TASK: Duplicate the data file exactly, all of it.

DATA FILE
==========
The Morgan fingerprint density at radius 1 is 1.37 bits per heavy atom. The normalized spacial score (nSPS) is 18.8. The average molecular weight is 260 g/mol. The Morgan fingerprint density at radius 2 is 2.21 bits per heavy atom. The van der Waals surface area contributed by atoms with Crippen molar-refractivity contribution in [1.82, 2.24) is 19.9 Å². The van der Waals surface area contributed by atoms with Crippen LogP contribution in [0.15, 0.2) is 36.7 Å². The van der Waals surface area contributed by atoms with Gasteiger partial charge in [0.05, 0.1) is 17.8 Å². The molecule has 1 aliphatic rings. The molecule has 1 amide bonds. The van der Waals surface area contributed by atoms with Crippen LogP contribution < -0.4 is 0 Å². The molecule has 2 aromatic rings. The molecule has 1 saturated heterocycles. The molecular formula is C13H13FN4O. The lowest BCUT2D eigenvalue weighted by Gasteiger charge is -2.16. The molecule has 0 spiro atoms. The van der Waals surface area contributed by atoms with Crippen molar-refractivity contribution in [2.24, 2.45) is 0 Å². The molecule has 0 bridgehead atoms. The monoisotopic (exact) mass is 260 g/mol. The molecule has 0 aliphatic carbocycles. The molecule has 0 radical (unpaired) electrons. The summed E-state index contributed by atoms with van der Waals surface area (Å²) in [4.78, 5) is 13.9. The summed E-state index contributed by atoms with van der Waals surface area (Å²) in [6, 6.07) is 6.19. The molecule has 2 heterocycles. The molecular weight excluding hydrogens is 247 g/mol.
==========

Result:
The Morgan fingerprint density at radius 1 is 1.37 bits per heavy atom. The normalized spacial score (nSPS) is 18.8. The average molecular weight is 260 g/mol. The Morgan fingerprint density at radius 2 is 2.21 bits per heavy atom. The van der Waals surface area contributed by atoms with Crippen molar-refractivity contribution in [1.82, 2.24) is 19.9 Å². The van der Waals surface area contributed by atoms with Crippen LogP contribution in [0.15, 0.2) is 36.7 Å². The van der Waals surface area contributed by atoms with Gasteiger partial charge in [0.05, 0.1) is 17.8 Å². The molecule has 1 aliphatic rings. The molecule has 1 amide bonds. The van der Waals surface area contributed by atoms with Crippen LogP contribution < -0.4 is 0 Å². The molecule has 2 aromatic rings. The molecule has 1 saturated heterocycles. The molecular formula is C13H13FN4O. The lowest BCUT2D eigenvalue weighted by Gasteiger charge is -2.16. The molecule has 0 spiro atoms. The van der Waals surface area contributed by atoms with Crippen molar-refractivity contribution in [2.24, 2.45) is 0 Å². The molecule has 0 bridgehead atoms. The monoisotopic (exact) mass is 260 g/mol. The molecule has 0 aliphatic carbocycles. The molecule has 0 radical (unpaired) electrons. The summed E-state index contributed by atoms with van der Waals surface area (Å²) in [4.78, 5) is 13.9. The summed E-state index contributed by atoms with van der Waals surface area (Å²) in [6, 6.07) is 6.19. The molecule has 2 heterocycles. The molecular weight excluding hydrogens is 247 g/mol.